He was consistent however, and went off at 2:13 pace which he maintained, more or less, over the course of the race, passing through 10km in 31:37 and halfway in 1:06:37.

“The pacer did a great job,” he continued. “There was a group of four (including fellow British athlete Dave Webb) and then at 19 miles I pushed on. The pacer came out at 20 and I started to pick off a few people off.

“I felt pretty strong but I was cautious too because you know so much can happen in the closing stages of a marathon. When I saw Andrew (Andrew Lemoncello) ahead of me it gave me more incentive to push on and finish first Brit.”

Lemoncello (coach: Greg McMillan), who also made his debut over 26.2 miles in London last year and clocked a solid 2:13:40, was on target for 2:12 when going through halfway in 1:05:51.

He suffered a stitch at 20 miles but recovered and cruised back into his stride; indeed, at 35km he was a minute clear of Merrien and going strong, but the pain struck again at 25 miles and this time was terminal: “It was just about getting to the finish (at that point),” he admitted, but in contrast to his lonely inauguration 12 months ago, it was a more enjoyable experience this time around for the US-based Scot who spent much of the race in company of Australia’s Mike Shelley who went on to PB with a time of 2:11:38: “Running is so much easier when you’re with someone else and the pace felt comfortable,” he said. He finished in 2:15:24.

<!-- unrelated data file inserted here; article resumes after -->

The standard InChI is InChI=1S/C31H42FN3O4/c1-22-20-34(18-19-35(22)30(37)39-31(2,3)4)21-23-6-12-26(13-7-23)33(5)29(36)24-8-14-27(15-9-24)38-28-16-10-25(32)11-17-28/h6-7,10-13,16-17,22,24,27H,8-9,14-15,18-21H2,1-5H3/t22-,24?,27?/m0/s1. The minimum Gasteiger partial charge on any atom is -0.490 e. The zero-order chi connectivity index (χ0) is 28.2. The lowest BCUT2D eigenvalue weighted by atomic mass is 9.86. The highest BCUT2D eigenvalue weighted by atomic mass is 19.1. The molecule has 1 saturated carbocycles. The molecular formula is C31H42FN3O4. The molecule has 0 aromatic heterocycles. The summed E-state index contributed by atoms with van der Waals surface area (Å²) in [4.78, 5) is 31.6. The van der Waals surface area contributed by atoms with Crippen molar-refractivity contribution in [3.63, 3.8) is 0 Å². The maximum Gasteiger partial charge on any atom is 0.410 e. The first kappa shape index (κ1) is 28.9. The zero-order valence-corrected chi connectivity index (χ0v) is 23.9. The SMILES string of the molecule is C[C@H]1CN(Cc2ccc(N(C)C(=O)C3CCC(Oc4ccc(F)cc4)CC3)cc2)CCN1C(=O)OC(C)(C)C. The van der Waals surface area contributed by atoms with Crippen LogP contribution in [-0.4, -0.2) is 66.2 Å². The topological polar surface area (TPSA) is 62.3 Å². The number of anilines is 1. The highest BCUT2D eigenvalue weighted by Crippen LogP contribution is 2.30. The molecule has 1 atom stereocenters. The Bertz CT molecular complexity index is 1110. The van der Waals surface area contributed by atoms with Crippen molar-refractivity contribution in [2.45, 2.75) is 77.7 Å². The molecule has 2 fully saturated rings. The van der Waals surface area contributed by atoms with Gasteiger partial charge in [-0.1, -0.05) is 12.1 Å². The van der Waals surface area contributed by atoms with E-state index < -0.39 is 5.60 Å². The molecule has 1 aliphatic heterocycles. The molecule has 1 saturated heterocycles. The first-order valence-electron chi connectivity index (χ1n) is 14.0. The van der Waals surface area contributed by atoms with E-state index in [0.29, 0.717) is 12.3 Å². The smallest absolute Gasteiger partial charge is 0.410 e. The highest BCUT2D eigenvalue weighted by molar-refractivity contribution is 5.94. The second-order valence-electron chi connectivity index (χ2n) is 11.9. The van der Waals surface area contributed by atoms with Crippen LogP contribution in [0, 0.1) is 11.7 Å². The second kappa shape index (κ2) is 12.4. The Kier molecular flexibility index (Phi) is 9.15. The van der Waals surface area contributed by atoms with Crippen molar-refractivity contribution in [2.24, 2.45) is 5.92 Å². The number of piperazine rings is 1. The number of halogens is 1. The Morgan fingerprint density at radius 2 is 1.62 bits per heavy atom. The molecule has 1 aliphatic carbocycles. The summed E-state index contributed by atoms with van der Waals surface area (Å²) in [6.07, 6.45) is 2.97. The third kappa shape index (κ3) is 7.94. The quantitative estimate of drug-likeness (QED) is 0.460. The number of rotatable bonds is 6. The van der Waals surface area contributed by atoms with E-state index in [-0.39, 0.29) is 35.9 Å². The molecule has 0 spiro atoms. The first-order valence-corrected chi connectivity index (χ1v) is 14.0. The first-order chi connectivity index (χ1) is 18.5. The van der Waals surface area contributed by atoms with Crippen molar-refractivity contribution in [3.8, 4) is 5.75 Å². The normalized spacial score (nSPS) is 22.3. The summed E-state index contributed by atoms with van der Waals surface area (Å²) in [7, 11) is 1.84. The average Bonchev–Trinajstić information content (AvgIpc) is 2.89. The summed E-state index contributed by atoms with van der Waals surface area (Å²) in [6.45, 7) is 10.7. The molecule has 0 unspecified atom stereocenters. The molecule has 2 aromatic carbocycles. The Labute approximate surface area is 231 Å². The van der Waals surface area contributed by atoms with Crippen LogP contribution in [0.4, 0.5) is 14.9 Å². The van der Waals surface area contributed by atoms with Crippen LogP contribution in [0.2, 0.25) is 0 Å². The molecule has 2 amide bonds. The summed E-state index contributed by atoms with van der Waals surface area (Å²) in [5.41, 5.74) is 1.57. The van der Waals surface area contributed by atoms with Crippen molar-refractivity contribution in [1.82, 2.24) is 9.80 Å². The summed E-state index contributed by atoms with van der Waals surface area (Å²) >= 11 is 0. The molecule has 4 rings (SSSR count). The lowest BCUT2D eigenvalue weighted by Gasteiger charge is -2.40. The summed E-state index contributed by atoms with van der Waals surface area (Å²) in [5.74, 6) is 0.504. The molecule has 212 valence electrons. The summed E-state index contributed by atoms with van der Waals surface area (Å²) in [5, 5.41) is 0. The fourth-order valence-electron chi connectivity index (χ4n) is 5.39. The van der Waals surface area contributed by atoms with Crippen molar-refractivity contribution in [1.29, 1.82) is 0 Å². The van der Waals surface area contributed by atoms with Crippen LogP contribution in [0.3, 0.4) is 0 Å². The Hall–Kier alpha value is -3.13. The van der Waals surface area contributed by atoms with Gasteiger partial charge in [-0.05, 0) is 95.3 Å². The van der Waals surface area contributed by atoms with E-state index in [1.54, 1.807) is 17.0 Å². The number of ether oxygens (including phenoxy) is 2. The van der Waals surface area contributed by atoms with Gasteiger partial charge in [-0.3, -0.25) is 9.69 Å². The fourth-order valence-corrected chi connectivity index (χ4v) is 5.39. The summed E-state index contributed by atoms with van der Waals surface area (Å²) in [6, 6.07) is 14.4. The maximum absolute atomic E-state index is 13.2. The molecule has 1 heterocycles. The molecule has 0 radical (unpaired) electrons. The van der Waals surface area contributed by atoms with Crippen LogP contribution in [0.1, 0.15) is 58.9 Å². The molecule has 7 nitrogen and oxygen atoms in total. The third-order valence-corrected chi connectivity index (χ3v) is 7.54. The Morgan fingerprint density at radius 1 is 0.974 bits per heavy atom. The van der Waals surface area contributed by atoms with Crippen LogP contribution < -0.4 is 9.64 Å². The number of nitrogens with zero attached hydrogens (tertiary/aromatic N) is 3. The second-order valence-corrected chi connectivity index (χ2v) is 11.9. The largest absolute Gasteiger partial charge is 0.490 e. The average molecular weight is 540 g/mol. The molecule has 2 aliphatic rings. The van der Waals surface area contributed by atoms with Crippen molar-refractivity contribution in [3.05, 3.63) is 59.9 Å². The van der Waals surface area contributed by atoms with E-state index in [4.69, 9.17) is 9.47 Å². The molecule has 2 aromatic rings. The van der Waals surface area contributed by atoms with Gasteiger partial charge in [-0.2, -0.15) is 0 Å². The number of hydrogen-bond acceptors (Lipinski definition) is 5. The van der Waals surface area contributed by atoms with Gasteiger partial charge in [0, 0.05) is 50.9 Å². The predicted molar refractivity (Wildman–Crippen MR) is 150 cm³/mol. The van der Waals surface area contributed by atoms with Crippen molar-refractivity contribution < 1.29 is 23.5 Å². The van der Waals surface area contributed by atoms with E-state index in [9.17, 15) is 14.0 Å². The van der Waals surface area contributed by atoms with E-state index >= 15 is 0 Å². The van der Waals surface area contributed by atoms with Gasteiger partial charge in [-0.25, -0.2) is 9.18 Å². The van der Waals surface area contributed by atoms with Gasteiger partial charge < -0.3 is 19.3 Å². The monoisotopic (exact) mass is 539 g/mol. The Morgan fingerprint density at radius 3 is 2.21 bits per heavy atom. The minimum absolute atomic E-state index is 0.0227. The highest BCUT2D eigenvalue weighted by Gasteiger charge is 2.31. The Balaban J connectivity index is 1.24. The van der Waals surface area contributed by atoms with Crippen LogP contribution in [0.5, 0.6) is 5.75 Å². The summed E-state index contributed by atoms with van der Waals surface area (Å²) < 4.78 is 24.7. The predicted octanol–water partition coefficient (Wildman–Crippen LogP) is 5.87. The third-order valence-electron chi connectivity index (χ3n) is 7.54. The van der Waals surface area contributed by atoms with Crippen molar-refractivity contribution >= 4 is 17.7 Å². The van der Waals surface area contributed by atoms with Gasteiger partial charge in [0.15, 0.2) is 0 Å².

Dave Webb (coach: Bud Baldaro), who clocked 2:15:42 in Seville in early 2010, was on course to shatter that mark when passing through 25km and 30km in 1:18:49 and 1:34:48 respectively, but finished third Brit in 2:17:41 after falling off the pace in the latter stages of the race.

For more information check out the Virgin London Marathon website at: www.virginlondonmarathon.com

The Aviva Great Britain and Northern Ireland team for the 2011 IAAF World Championship Marathon in Daegu will be announced this week.